This year, Home Box Office and Welcome Home Inc. decided that one Veterans Day was not enough. On Saturday, the two will join forces to make Independence Day another Veterans Day celebrating those whom America, until recently, has generally ignored: the men and women who fought in Vietnam.
“Welcome Home,” a star-studded concert honoring Vietnam War veterans to be cablecast on HBO at 9 p.m. Saturday, will take place earlier that day at Capital Center in Landover, Md., near Washington. Proceeds from the concert will be distributed to veterans’ groups around the country by Welcome Home Inc., a nonprofit veterans’ support organization.
Musicians donating time for the four-hour concert include Linda Ronstadt, James Ingram, Neil Diamond, Kris Kristofferson, Stevie Wonder and Crosby, Stills and Nash. Spokesmen for the project are Jon Voight, Peter Fonda, John Ritter and Ricardo Montalban, who lost a son in the war.
“The concert is simply to give an encouraging word to those who made it back alive,” said Ronstadt, who will perform some of her Vietnam-era hits as well as contemporary songs. “I just thought it would be nice if all of us got up there and said ‘Welcome home,’ unqualifiedly.”
The event will be simulcast by MJI Broadcasting to 100 radio stations nationwide, including KLSX-FM (97.1) in Los Angeles.
In addition, the Chicago Cubs, New York Yankees, Seattle Mariners and other baseball teams have agreed to join Welcome Home Inc. in paying tribute to Vietnam veterans by having a vet throw out the first ball at their Fourth of July games, or with other types of acknowledgements. In Anaheim, the California Angels will acknowledge veterans with announcements on the message board and the public-address system.
“When all those kids went over there (to Vietnam), there was a lot of controversy over whether they should have been there or not, and I think the years have shown that they should not have been,” Ronstadt said. “But the fact remains that they were made to go, and didn’t get credit for it. To have everyone calling them murderers--that was horrifying. They weren’t to blame; somebody else was to blame.
“I was at a gym the other day, one of those chi-chi places where soap-opera stars go to lose the six ounces off their thighs they gained eating sushi, and I heard this kid who was working there talking about ‘Platoon.’ And he said, ‘You know, it makes running out of clean towels not seem very important.’ And bless his heart, he was right. It woke him up.”
“Welcome Home” is the second grand-scale fund-raising effort for Chris Albrecht, HBO’s senior vice president of original programming. The first, “Comic Relief,” raised money for the homeless in March, 1986. “This is not about combat; this is not about heroes,” he said. “This is really more of a celebration rather than any kind of flag-waving.”
Referring to the recent feature films “Platoon” and “Full Metal Jacket,” which have fostered public sympathy for the Vietnam veteran, Albrecht added, “I think this project wouldn’t have happened without the increased awareness and acceptance of Vietnam vets. I think a lot of things led up to this, but we’re not acting after the fact. It’s very much a part of what’s going on.”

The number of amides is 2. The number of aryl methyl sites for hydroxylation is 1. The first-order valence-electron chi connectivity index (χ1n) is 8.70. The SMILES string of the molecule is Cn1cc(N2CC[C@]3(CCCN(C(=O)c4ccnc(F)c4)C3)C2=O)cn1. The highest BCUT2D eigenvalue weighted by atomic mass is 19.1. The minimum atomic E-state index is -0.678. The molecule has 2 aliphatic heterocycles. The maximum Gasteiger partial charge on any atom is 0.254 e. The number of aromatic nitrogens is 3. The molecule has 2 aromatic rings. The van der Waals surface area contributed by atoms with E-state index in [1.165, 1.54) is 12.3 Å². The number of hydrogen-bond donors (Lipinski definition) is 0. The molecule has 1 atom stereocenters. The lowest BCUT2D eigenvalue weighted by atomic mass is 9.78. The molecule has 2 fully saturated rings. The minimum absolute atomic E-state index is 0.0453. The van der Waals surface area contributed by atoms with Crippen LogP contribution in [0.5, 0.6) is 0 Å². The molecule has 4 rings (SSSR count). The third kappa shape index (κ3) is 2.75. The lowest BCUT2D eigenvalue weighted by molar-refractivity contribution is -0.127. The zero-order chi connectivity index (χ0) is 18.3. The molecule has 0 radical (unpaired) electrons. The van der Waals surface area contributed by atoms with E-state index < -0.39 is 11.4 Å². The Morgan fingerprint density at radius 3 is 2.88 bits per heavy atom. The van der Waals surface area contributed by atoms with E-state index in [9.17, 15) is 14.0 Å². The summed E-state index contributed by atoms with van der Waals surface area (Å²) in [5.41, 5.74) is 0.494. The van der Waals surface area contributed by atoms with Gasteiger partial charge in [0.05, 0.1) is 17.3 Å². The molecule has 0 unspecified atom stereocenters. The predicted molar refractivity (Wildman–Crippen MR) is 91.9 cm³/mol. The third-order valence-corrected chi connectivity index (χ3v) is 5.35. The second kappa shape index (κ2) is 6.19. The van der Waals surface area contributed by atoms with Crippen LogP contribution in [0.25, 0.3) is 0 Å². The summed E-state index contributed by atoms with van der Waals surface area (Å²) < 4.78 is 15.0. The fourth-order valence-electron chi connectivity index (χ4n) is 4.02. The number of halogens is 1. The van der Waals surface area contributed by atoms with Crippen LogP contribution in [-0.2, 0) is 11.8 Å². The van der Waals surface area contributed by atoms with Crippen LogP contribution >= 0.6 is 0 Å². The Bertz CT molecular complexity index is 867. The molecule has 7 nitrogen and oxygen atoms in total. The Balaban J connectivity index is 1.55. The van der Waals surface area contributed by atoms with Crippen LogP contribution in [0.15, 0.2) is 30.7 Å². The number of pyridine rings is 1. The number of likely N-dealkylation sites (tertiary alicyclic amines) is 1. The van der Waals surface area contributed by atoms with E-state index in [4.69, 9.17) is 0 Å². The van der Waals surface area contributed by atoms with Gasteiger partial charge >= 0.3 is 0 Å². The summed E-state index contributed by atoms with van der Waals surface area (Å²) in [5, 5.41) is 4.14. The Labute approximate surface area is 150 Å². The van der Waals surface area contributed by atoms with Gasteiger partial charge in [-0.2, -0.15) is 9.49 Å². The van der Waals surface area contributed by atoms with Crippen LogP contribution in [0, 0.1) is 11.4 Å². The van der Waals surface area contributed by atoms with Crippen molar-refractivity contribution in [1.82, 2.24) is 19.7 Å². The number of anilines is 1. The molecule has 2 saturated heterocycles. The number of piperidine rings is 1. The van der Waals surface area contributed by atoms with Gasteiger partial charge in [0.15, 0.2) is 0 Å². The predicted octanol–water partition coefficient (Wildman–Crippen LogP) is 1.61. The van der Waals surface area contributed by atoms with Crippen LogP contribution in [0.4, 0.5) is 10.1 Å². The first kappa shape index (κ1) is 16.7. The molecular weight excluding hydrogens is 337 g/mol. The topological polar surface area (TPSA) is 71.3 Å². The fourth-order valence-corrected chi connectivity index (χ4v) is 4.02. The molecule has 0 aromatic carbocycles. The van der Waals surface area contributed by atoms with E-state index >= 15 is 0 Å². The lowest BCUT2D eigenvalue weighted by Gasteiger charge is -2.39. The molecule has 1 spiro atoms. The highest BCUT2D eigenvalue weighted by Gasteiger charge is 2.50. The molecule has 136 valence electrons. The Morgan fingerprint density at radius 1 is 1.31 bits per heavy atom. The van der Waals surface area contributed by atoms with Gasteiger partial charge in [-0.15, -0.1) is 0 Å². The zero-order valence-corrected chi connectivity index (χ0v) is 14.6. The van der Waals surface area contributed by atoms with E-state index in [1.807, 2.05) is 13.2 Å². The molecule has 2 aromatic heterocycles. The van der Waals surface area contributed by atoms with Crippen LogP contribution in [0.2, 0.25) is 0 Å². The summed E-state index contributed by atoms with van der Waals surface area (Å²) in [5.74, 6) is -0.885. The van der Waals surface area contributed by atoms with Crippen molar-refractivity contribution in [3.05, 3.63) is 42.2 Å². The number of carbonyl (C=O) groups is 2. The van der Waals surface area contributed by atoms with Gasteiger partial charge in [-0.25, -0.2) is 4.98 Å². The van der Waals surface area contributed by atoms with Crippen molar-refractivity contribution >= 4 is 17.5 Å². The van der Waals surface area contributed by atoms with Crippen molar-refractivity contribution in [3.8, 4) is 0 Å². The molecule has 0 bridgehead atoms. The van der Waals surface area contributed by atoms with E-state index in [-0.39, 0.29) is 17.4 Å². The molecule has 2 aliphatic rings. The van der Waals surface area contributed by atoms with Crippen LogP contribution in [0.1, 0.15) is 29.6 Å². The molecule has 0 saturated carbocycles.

Joey Talley, president and organizer of the 18-month-old Welcome Home Inc., said that she became involved in Vietnam issues when a veteran friend died at 34, allegedly due to complications from exposure to Agent Orange.
“We have had some nice monuments, and some nice films (acknowledging Vietnam vets),” she said. “But this (concert) is a ‘people’ thing; it’s for the people of America to pay tribute on a national level to the Vietnam vets.”
Albrecht said HBO sought a corporate sponsor for the concert but, unable to find one, decided to finance the production itself. None of the profits will go to pay HBO’s expenses, he said.
“We don’t need to raise anything--'Welcome Home’ is free and clear,” Albrecht said. “Of course, we’d like to raise as much as possible.”
Albrecht said that the “Welcome Home” event was much more difficult to organize than “Comic Relief” because music is involved (“It’s not as easy as having somebody stand up and tell a joke”) and because the Vietnam issue remains highly politicized. Some veterans groups, including the Washington-based Vietnam Veterans of America, have expressed concerns about fund distribution, ticket sales and other issues.
“I have fears about (dissent),” Albrecht said. “There are, frankly, people who are gunning for this event. I just hope the spirit of this event is one in which these various groups can put their political concerns aside for an hour and say, ‘Hey, this feels great.’ ”
The concert, originally booked into Washington’s 52,000-seat RFK Stadium, suffered a setback when slower-than-expected ticket sales prompted organizers to move to the 20,000-seat Capital Centre. “This event is not about ticket sales,” Albrecht said. “The most important thing is that we’re being televised.”
Viewers may make donations by dialing (800) USA-1987 during the telecast.